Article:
Businesses, especially startups, have several reasons to resist upgrading their technology. There’s the cost of installing the new scanners, and the cost of training staffers to use them. There’s the fact that many of the smallest businesses, the food trucks and the startups that rely on Square or Amazon or PayPal to accept credit cards, won’t be able to use Apple Pay. Those systems "aren't equipped to process NFC payments," the WSJ wrote, referring to the "near-field communication" technology used to scan the digital wallets on smartphones.
And then there are the potential increased costs to small businesses if Apple Pay takes off. Accepting credit and debit cards is already an expensive proposition for retailers, especially the small ones that don’t have a lot of negotiating power with the big banks and credit card processing companies. Retailers pay, on average, 2 percent of every sale in these so-called swipe fees, which are split between banks, networks like Visa and MasterCard, processors, and sometimes a whole host of other companies. Now Apple is coming in and asking for a piece of the action, too.
Bloomberg reports that banks will pay the tech company a fee for each Apple Pay transaction, cutting into the $40 billion in profits that the banking industry collects from retailers every year. And if the banks and credit card companies are giving up some profits to Apple, how long do you think it will be before they start charging businesses higher swipe fees to make up the difference? That prospect won’t make retailers rush to embrace anything.
So the case against Apple Pay seems pretty easy to make—which isn’t to say there aren’t reasons the technology could eventually take off. The primary ones are security and convenience, though the former is a bit of an awkward conversation for Apple and CEO Tim Cook in the wake of iCloud’s implication in the celebrity photo-theft debacle.
But if Apple can shake that, it might convince both businesses and consumers that its digital wallet could help prevent future data breaches. The iPhone’s fingerprint-only payment access and the "tokenization" feature of Apple Pay are two features that could help stave off the recurring massive thefts of consumer data from retailers.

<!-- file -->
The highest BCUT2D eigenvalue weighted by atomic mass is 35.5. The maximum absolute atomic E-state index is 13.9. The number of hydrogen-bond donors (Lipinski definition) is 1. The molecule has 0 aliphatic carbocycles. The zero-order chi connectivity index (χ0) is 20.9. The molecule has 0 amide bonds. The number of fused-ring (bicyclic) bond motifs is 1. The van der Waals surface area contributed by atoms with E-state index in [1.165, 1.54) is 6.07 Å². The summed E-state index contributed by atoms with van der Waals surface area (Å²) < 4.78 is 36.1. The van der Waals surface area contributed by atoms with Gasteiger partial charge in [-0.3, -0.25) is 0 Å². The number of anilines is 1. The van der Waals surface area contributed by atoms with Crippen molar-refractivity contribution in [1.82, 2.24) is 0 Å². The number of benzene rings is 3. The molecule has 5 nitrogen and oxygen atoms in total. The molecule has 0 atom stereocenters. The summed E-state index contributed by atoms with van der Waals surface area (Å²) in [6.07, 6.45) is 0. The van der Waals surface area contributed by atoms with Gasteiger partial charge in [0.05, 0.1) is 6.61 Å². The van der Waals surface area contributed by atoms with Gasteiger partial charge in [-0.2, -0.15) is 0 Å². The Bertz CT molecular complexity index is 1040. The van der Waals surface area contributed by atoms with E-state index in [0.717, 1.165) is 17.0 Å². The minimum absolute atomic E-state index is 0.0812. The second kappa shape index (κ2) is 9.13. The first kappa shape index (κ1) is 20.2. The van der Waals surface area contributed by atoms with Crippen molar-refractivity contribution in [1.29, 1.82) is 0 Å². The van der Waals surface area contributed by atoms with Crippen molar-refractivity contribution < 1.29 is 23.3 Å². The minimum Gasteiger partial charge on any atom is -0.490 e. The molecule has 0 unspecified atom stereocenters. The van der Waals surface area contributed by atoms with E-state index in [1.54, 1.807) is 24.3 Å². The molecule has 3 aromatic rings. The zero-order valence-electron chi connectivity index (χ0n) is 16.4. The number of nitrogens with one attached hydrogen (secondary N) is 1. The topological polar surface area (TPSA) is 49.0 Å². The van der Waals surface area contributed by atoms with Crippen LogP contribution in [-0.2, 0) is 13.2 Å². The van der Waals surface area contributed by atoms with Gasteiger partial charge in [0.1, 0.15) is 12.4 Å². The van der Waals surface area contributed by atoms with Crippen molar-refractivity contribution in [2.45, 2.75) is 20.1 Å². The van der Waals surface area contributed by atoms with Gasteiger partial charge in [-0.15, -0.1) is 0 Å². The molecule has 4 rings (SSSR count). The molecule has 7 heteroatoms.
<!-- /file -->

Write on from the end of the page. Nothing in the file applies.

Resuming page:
Tokenization is "a technical way of saying that the merchant never sees the credit card information the consumer is using when buying items using Apple Pay. … Breaches at [retailers like] Target and Home Depot wouldn't happen if the companies didn't have consumer credit card information in the first place," my former colleague Rob Blackwell wrote at American Banker this week.
And then there’s the convenience factor—or, to be clear, the distant but still potentially attainable prospect of the convenience factor. It’s a great prospect. I am not immune to daydreams about the day when I can leave my home with only my phone—no keys, no wallet, no credit card or cash, no subway card, no driver’s license, and no work ID needed.
So if the state government and the New York subway system and Apple and the banks and all the places where I want to shop and my office building and my apartment building could work together to get all of that digitized and put onto the iPhone 7 or 8 … I’m in. Skepticism assuaged. I might even wait in line to buy one. But until all of that happens, it’s hard to see Apple pulling off what it does with its best products and turning Apple Pay into something you never realized you needed.
See also: Would You Have Fired Ray Rice?
Time for a Vacation in Europe?
What happens when your central bank cuts interest rates and the value of your currency declines? If you were America in 2009, following the financial crisis, you would have seen a flood of tourists breaking down your doors for cheap vacations and to go on shopping sprees for iPhones, designer jeans, and the like.
Well guess what: Five years later, the tables have turned. In the wake of the European Central Bank's decision to cut its main interest rate last week, which instantly caused the value of the euro to drop, Americans are expected to return the favor, pouring millions of dollars into the Old World as the value of goods and services decreases overseas.